Around the world, people are in equal parts marvelling at the capabilities of AI platforms like Chat GPT to transform their lives, and fearing the hell for their livelihoods. It’s a watershed time that some regard as a bigger inflection point for humanity than the mainstreaming of the web or the invention of the printing press. Below, we take a look at some developing clusters of legal issues that accompany the rise of these AI deities. Whether these thorny clusters will be a bouquet of roses or a crown of thorns remains to be seen.
Bill Gates has called artificial intelligence the most important technological advance since the 1980s. This is perhaps not surprising given Microsoft have invested US$13Bn into development house Open AI LLC, creator of fan-favourites ChatGPT and Dall-e 2.
Cynicism parked, it is inescapable that massively data-heavy, machine-learning tools like ChatGPT, Dall-e 2 and, to a lesser extent, Lensa AI have begun to revolutionise the way we work, learn and play. But what are the legal issues that accompany having our lives assisted and controlled by these intelligent, God-like (some would say) machines.
Below we look at three thorny clusters of issues raised by these AI deities.
Machine learning models like ChatGPT use mind-boggling amounts of data to develop their systems and improve their accuracy. Without a large data set, their outputs may be skewed, misleading, shallow or just plain wrong. For example, our law firm asked ChatGPT about copyright law in a small country and it produced complete judicial case citations for cases that our further investigation revealed did not exist.
At the same time, the surprising ease with which hackers have recently generated large-scale data breaches – headlined in Australia by the Optus Data Breach – has fanned growing consumer concerns about information privacy.
To create the enormous data troves on which successful AI models rely, huge amounts of information is gorged down without the knowledge or consent of IP owners or data subjects. This is particularly problematic when sensitive personal information is being accessed. In the wrong hands, personal information can be used for identity theft and other types of fraud, as well as profiling, discrimination, and other privacy violations.
Privacy experts rightly argue that the accuracy and integrity of AI programs should not come at the expense of individual privacy.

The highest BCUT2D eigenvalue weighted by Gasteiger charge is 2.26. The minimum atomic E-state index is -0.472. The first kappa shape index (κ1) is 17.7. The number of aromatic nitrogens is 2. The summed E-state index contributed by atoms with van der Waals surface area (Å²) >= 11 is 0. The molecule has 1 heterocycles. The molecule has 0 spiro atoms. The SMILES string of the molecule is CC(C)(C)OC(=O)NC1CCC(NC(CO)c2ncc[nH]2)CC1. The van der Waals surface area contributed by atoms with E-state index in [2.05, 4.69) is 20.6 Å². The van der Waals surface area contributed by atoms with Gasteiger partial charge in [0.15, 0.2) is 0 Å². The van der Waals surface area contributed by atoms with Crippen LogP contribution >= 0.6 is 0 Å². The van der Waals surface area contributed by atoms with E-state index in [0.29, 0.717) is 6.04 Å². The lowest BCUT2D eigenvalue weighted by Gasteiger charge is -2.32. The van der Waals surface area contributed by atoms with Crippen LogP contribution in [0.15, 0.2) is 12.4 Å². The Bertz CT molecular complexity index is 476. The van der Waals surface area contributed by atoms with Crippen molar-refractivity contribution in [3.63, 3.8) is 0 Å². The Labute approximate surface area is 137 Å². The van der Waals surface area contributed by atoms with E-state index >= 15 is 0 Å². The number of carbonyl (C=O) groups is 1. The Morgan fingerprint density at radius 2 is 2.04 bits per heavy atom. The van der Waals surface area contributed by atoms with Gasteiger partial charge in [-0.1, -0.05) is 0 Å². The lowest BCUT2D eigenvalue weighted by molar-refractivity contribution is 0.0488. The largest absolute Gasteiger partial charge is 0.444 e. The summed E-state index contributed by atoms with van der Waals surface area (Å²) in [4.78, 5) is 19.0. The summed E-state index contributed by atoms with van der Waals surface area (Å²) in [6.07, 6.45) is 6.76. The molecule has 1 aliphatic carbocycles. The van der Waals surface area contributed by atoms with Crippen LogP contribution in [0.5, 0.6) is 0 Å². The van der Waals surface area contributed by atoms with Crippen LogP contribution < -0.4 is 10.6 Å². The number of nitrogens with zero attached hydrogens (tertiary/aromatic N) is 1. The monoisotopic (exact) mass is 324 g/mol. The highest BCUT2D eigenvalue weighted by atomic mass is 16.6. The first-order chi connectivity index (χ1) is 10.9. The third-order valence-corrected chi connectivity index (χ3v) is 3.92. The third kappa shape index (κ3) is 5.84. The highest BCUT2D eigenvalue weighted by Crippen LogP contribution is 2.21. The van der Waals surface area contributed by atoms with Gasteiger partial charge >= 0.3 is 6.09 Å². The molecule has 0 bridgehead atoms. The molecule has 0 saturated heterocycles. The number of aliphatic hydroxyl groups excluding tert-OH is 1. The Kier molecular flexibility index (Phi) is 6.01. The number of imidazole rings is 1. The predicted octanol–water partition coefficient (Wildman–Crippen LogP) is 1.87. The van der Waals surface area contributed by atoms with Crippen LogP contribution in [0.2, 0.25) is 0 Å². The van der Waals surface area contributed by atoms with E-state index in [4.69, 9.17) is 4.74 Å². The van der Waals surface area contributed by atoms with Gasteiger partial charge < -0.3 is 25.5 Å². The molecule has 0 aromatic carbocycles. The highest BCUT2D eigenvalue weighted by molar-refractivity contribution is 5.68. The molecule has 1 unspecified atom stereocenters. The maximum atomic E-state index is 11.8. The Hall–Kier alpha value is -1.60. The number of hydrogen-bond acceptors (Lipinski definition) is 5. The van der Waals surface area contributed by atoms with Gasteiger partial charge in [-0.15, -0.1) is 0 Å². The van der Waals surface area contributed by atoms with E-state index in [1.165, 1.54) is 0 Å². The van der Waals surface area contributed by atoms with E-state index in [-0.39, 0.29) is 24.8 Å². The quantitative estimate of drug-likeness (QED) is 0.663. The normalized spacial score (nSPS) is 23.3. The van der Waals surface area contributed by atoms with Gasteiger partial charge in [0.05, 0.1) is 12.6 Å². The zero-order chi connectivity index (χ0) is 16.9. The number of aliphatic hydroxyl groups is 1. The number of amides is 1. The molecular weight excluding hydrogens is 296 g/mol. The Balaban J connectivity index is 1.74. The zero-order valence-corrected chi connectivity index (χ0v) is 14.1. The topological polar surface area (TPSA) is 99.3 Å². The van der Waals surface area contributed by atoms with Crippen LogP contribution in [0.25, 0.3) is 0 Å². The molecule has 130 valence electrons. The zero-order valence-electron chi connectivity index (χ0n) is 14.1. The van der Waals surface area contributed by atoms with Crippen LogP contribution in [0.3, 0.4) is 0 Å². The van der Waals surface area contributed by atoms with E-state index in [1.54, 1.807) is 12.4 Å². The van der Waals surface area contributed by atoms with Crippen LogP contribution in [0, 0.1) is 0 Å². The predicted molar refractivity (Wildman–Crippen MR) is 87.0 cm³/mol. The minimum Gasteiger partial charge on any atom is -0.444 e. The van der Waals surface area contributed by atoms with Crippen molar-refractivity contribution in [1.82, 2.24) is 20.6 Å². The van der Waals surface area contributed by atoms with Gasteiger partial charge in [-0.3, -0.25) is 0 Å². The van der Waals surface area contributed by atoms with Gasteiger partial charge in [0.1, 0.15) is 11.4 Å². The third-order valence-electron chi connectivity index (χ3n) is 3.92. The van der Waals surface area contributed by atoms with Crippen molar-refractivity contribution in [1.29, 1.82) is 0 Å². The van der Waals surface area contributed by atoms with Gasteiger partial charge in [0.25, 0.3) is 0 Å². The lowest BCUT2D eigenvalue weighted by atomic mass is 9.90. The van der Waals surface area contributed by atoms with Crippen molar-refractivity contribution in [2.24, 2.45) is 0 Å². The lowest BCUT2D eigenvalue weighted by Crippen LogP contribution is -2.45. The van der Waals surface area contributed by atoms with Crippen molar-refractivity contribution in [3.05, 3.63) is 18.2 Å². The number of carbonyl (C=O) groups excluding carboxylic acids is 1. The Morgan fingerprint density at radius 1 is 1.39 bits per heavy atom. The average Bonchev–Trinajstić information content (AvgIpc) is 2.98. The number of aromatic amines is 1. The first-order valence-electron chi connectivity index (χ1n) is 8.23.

Managing AI’s access to enough data (and it’s a lot) is a challenging issue for lawmakers because it involves a balancing act between two things that many agree are “good for society”. That is, the potentially life-changing benefits of machine-learning programs, pitted against the widely acknowledged need to protect individual privacy.
Without regulatory interference, the onus will be on software developers and owners (often seeking to launch dominant commercial AI platforms in an increasingly competitive market) to ensure their training models do not infringe personal information rights. It is not a huge leap of logic to conclude that this may not be in their best commercial interests.
It seems beyond sensible reproach that data accessed must be “clean”, in the sense that individuals are not personally identifiable, information that is accessed is quarantined, anonymised or pseudonymised and otherwise kept de-identifiable. Then again, good luck policing that chief.
Scout-like AI platforms such as ChatGPT and Dall-e 2 enable users to instantly produce wholly new literary and artistic works by drawing on the hundreds of billions of pieces of information on which the program has been trained. Yeh, it’s a ton of data.
The ownership of the outputs spawned by AI challenges traditional copyright principles that rest upon the well-established legal doctrinal bedrock of “human authorship” and “creative spark”.
Our article on AI art discussed artists’ complaints when AI outputs closely resembled their original work. As yet, there has been limited legal recourse for those who feel their copyrighted work has been infringed.
Copyright law has been criticised for being slow to respond, and it has fallen to industry players, such as Adobe and Nvidia, to self-regulate.